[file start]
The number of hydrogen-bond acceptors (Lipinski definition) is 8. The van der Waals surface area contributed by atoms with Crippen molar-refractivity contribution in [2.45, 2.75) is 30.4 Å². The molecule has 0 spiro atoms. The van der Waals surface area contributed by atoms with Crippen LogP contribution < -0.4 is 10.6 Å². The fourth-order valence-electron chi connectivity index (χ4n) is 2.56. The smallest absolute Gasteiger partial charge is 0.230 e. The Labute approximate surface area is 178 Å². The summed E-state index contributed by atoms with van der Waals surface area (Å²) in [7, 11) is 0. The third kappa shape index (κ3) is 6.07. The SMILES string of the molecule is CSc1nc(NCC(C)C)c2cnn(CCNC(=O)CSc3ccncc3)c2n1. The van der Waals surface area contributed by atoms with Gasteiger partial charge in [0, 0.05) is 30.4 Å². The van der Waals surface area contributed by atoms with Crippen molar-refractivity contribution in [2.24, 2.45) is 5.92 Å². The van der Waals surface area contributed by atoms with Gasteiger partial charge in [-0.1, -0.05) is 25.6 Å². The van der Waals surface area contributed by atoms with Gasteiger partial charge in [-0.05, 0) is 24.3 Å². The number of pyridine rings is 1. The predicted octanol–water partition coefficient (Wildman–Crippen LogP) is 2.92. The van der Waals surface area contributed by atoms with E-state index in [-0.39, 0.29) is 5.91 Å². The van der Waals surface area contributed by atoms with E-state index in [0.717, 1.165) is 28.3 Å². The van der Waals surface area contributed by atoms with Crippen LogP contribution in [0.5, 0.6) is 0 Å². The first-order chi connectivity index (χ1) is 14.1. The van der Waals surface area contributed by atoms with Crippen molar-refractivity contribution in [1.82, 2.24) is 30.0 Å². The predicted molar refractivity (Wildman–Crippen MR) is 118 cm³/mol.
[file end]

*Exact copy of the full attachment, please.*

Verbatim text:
The number of hydrogen-bond acceptors (Lipinski definition) is 8. The van der Waals surface area contributed by atoms with Crippen molar-refractivity contribution in [2.45, 2.75) is 30.4 Å². The molecule has 0 spiro atoms. The van der Waals surface area contributed by atoms with Crippen LogP contribution < -0.4 is 10.6 Å². The fourth-order valence-electron chi connectivity index (χ4n) is 2.56. The smallest absolute Gasteiger partial charge is 0.230 e. The Labute approximate surface area is 178 Å². The summed E-state index contributed by atoms with van der Waals surface area (Å²) in [7, 11) is 0. The third kappa shape index (κ3) is 6.07. The SMILES string of the molecule is CSc1nc(NCC(C)C)c2cnn(CCNC(=O)CSc3ccncc3)c2n1. The van der Waals surface area contributed by atoms with Gasteiger partial charge in [0, 0.05) is 30.4 Å². The van der Waals surface area contributed by atoms with Crippen molar-refractivity contribution in [2.24, 2.45) is 5.92 Å². The van der Waals surface area contributed by atoms with Gasteiger partial charge in [-0.1, -0.05) is 25.6 Å². The van der Waals surface area contributed by atoms with Gasteiger partial charge in [-0.05, 0) is 24.3 Å². The number of pyridine rings is 1. The predicted octanol–water partition coefficient (Wildman–Crippen LogP) is 2.92. The van der Waals surface area contributed by atoms with E-state index in [-0.39, 0.29) is 5.91 Å². The van der Waals surface area contributed by atoms with E-state index in [0.717, 1.165) is 28.3 Å². The van der Waals surface area contributed by atoms with Crippen LogP contribution in [0.5, 0.6) is 0 Å². The first-order chi connectivity index (χ1) is 14.1. The van der Waals surface area contributed by atoms with Crippen molar-refractivity contribution in [1.82, 2.24) is 30.0 Å². The predicted molar refractivity (Wildman–Crippen MR) is 118 cm³/mol.